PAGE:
Quote: Originally posted by Dmishin  
By the way, here is another compound that crystallizes really well: glutamic acid hydrochloride. I measured solubility to be around 50g/100ml. Finally, I have found some application for the sodium glutamate from the Chinese species shop.
Looks great! How did you separate the sodium chloride from your sodium glutamate? Does it just crystallise out first, leaving the glutamic acid in solution if the pH is low enough?

[Edited on 11-3-2016 by Bezaleel]
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[*] posted on 11-3-2016 at 05:10


Iodine

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[*] posted on 12-3-2016 at 07:36


Quote: Originally posted by Bezaleel  

How did you separate the sodium chloride from your sodium glutamate? Does it just crystallise out first, leaving the glutamic acid in solution if the pH is low enough?
[Edited on 11-3-2016 by Bezaleel]

Opposite of this. Glutamic acid has relatively low solubility (0.8g/100ml). I precipitated it with stoichiometric amount of sulfuric acid (cheapest acid I have), washed with cold water and then dissolved in HCl. Need to say that precipitate is rather bulky and washing is not easy.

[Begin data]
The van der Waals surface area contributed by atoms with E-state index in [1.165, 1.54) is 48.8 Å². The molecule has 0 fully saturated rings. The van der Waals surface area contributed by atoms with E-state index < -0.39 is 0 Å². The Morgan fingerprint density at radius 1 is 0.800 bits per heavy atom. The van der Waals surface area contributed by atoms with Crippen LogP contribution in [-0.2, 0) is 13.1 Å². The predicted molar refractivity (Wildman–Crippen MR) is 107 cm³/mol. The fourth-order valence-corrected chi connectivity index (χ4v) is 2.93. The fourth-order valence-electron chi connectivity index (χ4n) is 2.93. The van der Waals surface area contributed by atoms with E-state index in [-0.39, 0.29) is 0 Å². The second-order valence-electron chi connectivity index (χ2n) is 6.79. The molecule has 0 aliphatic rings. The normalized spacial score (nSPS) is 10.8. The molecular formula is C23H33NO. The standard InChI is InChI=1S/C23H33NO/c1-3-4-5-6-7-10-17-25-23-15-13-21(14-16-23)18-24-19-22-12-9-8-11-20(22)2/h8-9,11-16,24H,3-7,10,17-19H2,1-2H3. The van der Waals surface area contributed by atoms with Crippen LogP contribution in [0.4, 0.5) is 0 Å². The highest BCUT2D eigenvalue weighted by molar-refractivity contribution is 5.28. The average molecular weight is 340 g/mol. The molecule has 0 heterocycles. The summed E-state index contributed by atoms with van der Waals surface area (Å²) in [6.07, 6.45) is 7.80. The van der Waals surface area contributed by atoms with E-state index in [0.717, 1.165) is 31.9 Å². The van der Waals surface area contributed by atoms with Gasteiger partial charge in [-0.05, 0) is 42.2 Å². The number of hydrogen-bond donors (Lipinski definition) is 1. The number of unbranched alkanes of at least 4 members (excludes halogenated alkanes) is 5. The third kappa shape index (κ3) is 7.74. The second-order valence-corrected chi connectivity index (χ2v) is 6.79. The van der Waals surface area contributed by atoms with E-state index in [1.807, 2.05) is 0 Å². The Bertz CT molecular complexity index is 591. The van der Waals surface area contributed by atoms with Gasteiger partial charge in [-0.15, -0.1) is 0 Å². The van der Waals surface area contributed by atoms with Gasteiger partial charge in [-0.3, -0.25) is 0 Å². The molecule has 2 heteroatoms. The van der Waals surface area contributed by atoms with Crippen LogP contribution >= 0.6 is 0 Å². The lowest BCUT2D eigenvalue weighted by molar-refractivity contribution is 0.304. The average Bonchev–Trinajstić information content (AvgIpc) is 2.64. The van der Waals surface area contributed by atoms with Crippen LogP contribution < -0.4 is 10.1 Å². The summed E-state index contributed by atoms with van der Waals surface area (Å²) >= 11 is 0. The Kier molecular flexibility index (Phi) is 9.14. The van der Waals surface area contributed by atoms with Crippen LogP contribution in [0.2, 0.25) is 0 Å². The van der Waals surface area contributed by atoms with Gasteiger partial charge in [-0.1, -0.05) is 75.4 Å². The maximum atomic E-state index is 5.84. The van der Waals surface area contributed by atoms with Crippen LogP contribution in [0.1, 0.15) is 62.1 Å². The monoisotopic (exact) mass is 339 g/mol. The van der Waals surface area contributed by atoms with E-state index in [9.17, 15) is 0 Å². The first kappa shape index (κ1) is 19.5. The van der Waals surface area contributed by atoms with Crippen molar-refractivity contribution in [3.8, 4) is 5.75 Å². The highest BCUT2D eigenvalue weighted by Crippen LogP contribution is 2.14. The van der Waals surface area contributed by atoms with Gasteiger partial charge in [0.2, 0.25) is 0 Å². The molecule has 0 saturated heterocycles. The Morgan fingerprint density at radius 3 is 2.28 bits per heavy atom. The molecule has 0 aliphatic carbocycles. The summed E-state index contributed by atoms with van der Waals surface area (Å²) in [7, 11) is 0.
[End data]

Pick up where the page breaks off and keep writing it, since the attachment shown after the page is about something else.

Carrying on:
If sulfuric acid is taken in excess, it dissolves glutamic acid again, probably giving its sulfate, which does not crystallize well (very soluble, forms syrup-like solution).
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[*] posted on 14-3-2016 at 15:31


Quote: Originally posted by crystal grower  
Quote: Originally posted by Velzee  
Chevreul's salt, anyone? xD
By the way; those are some beautiful photos!

[Edited on 1/10/2016 by Velzee]

[Edited on 1/10/2016 by Velzee]

Chevreul's salt is almost top secret :D u cant even find it on wikipedia.
I'd like to growCu3(SO3)2 crystals too but i dont have sodium metabisulfite to prepare chevrls salt.
Do you know where could I buy it ??


Oops! I forgot.
This is where I bought my sodium metabisulfite.

[Edited on 3/14/2016 by Velzee]

[Edited on 3/14/2016 by Velzee]